In the latest installment of its webinar series, TABS Group has released the results of its 2014 Beauty Consumer Insights Study.
The study surveyed 1000 women between the ages of 18 and 74 and 250 men on the types of beauty products they purchase, frequency of purchases, and the outlets they patronize. TABS Group also asked participants about ongoing trends in the beauty industry, including the use of BB and CC cream, the popularity of visiting a nail salon for manicures and pedicures, and the influence of social media on cosmetic purchase decisions.
Based on their data, TABS Group estimates that cosmetic sales in the US total over $12 billion annually (excludes skin care and hair care products), with most cosmetics shoppers buying more than seven types of products throughout the year. The majority of cosmetics buyers pay between $5 and $20 for products, but millennials are apparently willing to spend more, paying an average of 25 percent more for cosmetics than other age groups.
While major retailers like Walmart, Target, and Walgreens still dominate the share of dollars spent on cosmetics, TABS Group’s data shows that cosmetics shoppers don’t show loyalty to any specific outlet.
“The heaviest cosmetics shoppers demonstrate no brand loyalty, purchasing more than 8 brands on average and shop at more outlets than lighter buyers,” says TABS Group Founder and CEO Dr. Kurt Jetta. “But, consistent with the data from our Consumer Value study earlier this year, most consumers say they prefer to shop for cosmetics at stores that offer good deals. The bottom line is that more deals lead to more sales, particularly among the heaviest buyers who have no loyalty to specific brands.”
‘Tis the Season for Cosmetics Shopping
A number of cosmetics segments see a surge in sales around Christmas. Cosmetic kit sales increase nearly threefold during the holidays, and sales of both nail polish and lip makeup increase over 1.5 times more than average. And retailers can be comforted by the fact that 50 percent of these sales increases occur during the week of Christmas—further evidence that the gloomy Black Friday reports were off-base.
Don’t Ignore the Men
While women are obviously the primary target demographic for cosmetics--with 86 percent purchasing cosmetics in the last year— retailers shouldn’t ignore the importance of men. Men are also active cosmetics buyers: 30 percent of male participants stated that they had bought cosmetics in the last year. Not surprisingly, 58 percent of those men purchased cosmetics for their spouse.
Millennial Women, $75k to $99k Income Group, and Hispanics are the Most Involved
Millennial women between the ages of 25 and 34 purchase the most cosmetic products, an average of between 9 and 10 product types per year. Hispanic women also show higher involvement than other ethnic groups, purchasing over 8 product types per year.
Specialty Beauty, Online Retailers, and Department Stores Attract Heavy Buyers
While mass retailers were the most popular outlets for cosmetics buyers overall (57 percent of cosmetics buyers reported shopping at Walmart and 32 percent reported shopping at Target), specialty beauty stores, online retailers, and department stores are more successful at attracting heavy buyers (shoppers that regularly purchase more than 10 segments). Only 39 percent of Walmart’s regular buyers are heavy buyers, while heavy buyers account for 69 percent of Sephora’s regular buyers, 61 percent of online cosmetic retailers’ regular buyers, and 58 percent of department stores’ regular buyers.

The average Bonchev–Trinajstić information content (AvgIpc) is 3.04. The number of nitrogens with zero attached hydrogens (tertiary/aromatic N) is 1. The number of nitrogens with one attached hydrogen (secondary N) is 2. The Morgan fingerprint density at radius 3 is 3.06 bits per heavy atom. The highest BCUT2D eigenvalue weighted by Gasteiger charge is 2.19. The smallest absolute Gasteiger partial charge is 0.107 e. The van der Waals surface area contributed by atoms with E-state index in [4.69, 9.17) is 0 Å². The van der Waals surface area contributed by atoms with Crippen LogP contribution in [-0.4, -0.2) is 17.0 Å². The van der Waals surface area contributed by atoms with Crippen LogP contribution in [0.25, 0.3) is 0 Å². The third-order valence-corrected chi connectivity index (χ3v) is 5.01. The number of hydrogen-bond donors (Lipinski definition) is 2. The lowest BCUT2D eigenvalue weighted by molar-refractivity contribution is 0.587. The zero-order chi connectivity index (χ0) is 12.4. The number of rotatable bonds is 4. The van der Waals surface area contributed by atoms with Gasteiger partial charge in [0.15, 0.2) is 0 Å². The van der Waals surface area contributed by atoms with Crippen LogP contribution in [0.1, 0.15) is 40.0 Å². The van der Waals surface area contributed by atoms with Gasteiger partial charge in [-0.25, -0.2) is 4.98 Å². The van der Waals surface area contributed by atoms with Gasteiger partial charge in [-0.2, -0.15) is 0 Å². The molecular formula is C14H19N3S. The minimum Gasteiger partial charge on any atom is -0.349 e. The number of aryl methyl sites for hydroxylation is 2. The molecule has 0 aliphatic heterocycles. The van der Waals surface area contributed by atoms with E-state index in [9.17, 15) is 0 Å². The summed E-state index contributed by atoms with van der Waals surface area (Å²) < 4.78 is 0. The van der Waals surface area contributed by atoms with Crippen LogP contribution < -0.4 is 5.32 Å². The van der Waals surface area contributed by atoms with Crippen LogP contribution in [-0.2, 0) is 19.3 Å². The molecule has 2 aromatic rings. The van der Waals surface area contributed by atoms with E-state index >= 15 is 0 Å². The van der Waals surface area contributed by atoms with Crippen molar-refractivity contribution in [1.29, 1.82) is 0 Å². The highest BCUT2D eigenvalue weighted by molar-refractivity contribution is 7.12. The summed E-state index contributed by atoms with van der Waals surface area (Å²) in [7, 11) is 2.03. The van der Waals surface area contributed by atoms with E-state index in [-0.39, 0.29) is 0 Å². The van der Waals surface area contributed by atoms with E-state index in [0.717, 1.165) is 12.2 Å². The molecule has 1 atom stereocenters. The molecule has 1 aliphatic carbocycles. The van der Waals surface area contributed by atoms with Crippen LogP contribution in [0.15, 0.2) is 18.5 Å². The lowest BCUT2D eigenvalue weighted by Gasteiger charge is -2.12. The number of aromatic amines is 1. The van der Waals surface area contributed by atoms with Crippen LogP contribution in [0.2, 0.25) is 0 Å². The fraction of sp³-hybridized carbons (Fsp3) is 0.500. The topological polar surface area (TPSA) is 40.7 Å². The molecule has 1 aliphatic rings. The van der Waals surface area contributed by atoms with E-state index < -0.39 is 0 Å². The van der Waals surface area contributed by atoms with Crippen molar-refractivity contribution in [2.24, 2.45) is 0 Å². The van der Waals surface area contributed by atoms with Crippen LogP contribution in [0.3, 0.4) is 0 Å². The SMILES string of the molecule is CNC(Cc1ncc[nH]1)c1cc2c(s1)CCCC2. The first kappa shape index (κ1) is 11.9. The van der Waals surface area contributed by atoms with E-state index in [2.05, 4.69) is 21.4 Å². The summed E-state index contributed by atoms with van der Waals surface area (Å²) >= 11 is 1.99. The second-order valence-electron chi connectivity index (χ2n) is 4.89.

Don’t Count on Loyalty—Attract Heavy Buyers with Good Deals
While heavy buyers are valuable targets—purchasing 4 times more brands than light buyers and accounting for 58 percent of all cosmetics purchases—they don’t show any true loyalty to specific outlets or brands. In fact, most heavy buyers purchase more than 4 brands regularly. The most effective way for retailers to get heavy buyers through their doors is to offer great deals. 57 percent of heavy buyers and 59 percent of medium buyers state that good deals are “very important.”
Online Beauty Gurus are Replacing In-Store Advisors
Only 24 percent of heavy buyers and 14 percent of medium buyers indicated that they prefer to shop in stores with in-store beauty advisors. It’s likely that buyers are increasingly turning to online beauty advice that they access through social media—30 percent of cosmetics buyers say that social media is very important in making their purchasing decisions. Cosmetic blogs and YouTube were the most popular resources.
The Economy is Rebounding, One Manicure at a Time
The survey’s findings about an increase in women visiting nail salons could be a sign of increasing consumer confidence. 45 percent of women get their fingernails done at a salon, 42 percent get their toes done at a salon, and 31 percent said that they visit the nail salon more frequently this year than last year. Furthermore, twice as many light buyers are getting their nails done more frequently this year.